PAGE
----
USA: 21+ | Commercial Content | T&Cs apply | Play Responsibly
Football Manager is one of the most addictive computer games ever released and offers the average bloke an opportunity to manage their own football club in a simulated environment. Like everyone else who has spent large chunks of their life playing the game, I was always interested to see how FM’s top prospects did in real life. So here is my list of the top eight youngsters in the game who never reached their full potential!
In Championship Manager 01/02, Maxim Tsigalko was a goal machine, scoring 50 plus goals a season without breaking a sweat. The Belarusian striker could be picked up for a measly £2 million from Dinamo Minsk and would transform into a world beater within two seasons. There are multiple stories online that he even broke the 100 goal milestone in games. Sadly in real life, he was forced to retire at 26 due to injury. Allegedly, he received a serious injury while on trial at Maritimo when he was 23. He continued his career for another three years, but the pain was too severe and was forced to call it a day. I recently found out he is struggling to support his family due to ill-health, would love to set up a GoFundMe campaign for this legend!
Andri Sigthorsson is another terrible misjudgement from the guys at the Sports Interactive. In CM3 the Icelandic goal poacher had a potential rating of 200, the highest rating possible. While his career ended prematurely through a serious knee injury, his brother Kolbeinn starred in Iceland’s famous Euro 2016 campaign where they knocked out England. Andri now manages his family-run chain of bakeries and acts as a football agent for his younger brother.
Anthony Vanden Borre
In FM 06/07, Vanden Borre was everybody’s first signing when they started a new season. He would become a first-team regular within two to three seasons and provide reliable defensive cover for the next decade. Vanden Borre made his debut for Anderlecht at just 16 years old and was hailed as the future of Belgian football. Blessed with raw pace and power, he could play full back or on the wing. Persistent injuries and a poor attitude lead to a mediocre career with spells in Italy, France, England and in Congo with TP Mazembe. His greatest contribution to football was undoubtedly his involvement in Chris Kamara’s blooper live on TV, where the commentator failed to spot he was sent off.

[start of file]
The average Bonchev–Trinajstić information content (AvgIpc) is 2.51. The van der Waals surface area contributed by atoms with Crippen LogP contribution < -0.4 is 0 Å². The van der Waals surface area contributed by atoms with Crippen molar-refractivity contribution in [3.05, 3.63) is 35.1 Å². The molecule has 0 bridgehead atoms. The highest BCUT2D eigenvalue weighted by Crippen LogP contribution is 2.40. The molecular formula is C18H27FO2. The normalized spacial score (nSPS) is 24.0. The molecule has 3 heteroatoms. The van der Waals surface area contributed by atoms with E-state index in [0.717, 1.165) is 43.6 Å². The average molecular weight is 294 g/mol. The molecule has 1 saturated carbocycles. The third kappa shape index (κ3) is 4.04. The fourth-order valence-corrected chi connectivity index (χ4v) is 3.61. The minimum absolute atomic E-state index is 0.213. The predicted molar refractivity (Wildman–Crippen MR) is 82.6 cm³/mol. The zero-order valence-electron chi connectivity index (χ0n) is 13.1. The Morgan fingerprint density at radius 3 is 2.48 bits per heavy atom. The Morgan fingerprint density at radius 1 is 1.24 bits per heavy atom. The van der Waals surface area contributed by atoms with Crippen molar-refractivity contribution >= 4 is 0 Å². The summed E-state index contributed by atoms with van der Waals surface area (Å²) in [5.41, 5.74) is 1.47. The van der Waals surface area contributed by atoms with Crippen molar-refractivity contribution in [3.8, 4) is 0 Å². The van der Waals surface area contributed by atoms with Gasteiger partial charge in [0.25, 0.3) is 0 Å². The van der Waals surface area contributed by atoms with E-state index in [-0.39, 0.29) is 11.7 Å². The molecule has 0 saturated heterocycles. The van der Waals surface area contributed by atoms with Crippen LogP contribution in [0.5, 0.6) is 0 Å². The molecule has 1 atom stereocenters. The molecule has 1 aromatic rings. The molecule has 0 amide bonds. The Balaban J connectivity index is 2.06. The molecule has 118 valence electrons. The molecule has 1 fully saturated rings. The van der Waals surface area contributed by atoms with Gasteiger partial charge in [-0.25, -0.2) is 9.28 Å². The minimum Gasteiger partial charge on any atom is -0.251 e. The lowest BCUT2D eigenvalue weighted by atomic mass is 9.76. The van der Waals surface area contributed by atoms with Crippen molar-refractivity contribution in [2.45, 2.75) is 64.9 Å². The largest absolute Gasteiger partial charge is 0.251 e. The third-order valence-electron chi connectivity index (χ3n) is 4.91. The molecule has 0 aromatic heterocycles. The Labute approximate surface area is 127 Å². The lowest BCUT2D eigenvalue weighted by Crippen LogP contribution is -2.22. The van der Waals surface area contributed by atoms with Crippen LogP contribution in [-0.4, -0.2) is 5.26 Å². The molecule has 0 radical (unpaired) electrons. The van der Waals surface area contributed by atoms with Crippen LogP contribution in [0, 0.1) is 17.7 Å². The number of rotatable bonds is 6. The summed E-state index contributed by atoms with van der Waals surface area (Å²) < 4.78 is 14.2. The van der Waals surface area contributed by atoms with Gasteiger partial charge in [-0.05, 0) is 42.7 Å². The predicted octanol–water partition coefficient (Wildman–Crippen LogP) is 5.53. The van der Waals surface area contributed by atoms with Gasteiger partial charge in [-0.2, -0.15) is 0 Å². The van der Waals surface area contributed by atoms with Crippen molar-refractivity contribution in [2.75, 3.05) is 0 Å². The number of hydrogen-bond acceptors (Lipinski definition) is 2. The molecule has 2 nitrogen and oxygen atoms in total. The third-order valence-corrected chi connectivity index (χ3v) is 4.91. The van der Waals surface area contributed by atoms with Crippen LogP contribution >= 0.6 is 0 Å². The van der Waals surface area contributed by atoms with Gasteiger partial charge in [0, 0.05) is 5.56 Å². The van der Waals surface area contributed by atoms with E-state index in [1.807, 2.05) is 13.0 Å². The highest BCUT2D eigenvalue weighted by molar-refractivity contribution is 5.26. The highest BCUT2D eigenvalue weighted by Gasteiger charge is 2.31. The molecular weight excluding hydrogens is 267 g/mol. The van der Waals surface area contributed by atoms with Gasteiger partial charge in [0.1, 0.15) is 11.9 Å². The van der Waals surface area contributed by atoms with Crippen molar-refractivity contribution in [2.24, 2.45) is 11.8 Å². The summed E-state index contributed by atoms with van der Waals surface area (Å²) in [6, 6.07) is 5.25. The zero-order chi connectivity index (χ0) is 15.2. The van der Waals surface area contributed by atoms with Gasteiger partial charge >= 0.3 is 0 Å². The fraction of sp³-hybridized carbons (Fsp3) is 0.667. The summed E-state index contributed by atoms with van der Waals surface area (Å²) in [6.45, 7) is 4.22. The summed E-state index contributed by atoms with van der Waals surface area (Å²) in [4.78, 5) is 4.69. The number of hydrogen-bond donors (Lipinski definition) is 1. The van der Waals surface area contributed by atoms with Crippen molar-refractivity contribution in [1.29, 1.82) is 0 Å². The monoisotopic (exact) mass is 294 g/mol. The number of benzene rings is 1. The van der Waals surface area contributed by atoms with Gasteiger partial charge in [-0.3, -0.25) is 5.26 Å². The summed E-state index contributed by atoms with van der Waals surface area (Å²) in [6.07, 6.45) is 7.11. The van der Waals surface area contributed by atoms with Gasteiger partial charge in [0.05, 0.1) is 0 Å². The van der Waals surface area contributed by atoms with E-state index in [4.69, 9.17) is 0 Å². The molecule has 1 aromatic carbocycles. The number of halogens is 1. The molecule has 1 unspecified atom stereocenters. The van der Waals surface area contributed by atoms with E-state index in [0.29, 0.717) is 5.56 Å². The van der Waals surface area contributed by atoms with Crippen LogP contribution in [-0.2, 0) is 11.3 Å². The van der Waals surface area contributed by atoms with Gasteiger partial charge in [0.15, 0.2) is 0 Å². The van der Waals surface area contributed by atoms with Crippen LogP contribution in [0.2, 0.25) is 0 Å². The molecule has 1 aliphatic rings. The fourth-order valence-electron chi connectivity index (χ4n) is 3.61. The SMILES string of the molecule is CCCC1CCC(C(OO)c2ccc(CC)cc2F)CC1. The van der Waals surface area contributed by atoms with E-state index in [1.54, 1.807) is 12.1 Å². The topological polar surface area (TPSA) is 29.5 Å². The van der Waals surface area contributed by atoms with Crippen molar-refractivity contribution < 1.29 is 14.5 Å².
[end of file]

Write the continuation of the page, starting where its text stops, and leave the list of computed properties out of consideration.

In CM 04, Paim was a highly rated wonderkid hidden in Sporting Lisbon’s academy. Only 13 at the time, the winger could be signed for £300,000. His reputation as a youngster was incomparable to everyone else other than Freddy Adu. Some even believed he was more talented than Cristiano Ronaldo. Somehow, Paim secured a loan move to Chelsea but his performances in the reserve team failed to earn him a permanent move to East London. When he left Sporting Lisbon in 2010, he drifted into the lower leagues of Portugal and later played for teams in eight different countries. Now 30 years old, Paim is currently playing with Portuguese minnows Leixões B, in the second division.
Aged 17, the red-haired attacker was labelled the next Wayne Rooney in FM 08. Fleck burst on to the scene in Scotland with Rangers, making his debut at 16 years old. Even Sir Alex Ferguson made an attempt to sign Fleck but failed. After five years with Rangers, he moved to Coventry City and now plays for the mighty Sheffield United. Despite not meeting the dizzy heights expected of him in Football Manager, he has still carved out a decent career outside the Premier League.
Another gem from CM 01/02, the Millwall youth product could be snapped up for less than a million pounds and would develop into a world-class forward. Nowhere near as lethal as Tsigalko but still an impressive player. The early days for Samba suggested the hype was justified, as a 13-year-old he scored 132 goals in 32 games for St Joseph’s Academy football team in Blackheath. His goal scoring form continued when he joined Millwall’s youth team and Premier League teams soon came calling. Liverpool had a £2 million offer turned down and Samba never progressed as predicted at Millwall. After moving to Cadiz in Spain, Samba became a journeyman of Europe’s smaller leagues, spending time in Greece, Finland and Norway.
This Brazilian wonderkid was dubbed the next Ronaldinho in his homeland. Clips of his infamous seal dribble went viral on YouTube and every major club in Europe was chasing his signature. Inter Milan won the race and signed him in 2006 but Kerlon never lived up to the ability showcased in FM 2006. He spent four years at Inter Milan and failed to make a single appearance. Now 30, the injury-plagued Brazilian is now retired but his memory will live on in the archives of YouTube.
No list of failed wonderkids is complete without the inclusion of Freddy Adu. The American was no doubt signed by every Football Manager fan at least once. Once touted as the ‘American Pele’ he set the world alight at the age of 14, making his debut for DC United in the MLS. His debut generated insane media attention, thrusting the youngster into the spotlight way before he was ready. Adu left DC United in 2006 and went to Europe in search of a lucrative contract. While he failed a trial with Manchester United, Benfica took a chance on him in 2007. As everyone knows, things didn’t work out as FM predicted and he has gone on to represent 14 different clubs. Currently, Freddy is without a club after being released by Las Vegas Lights.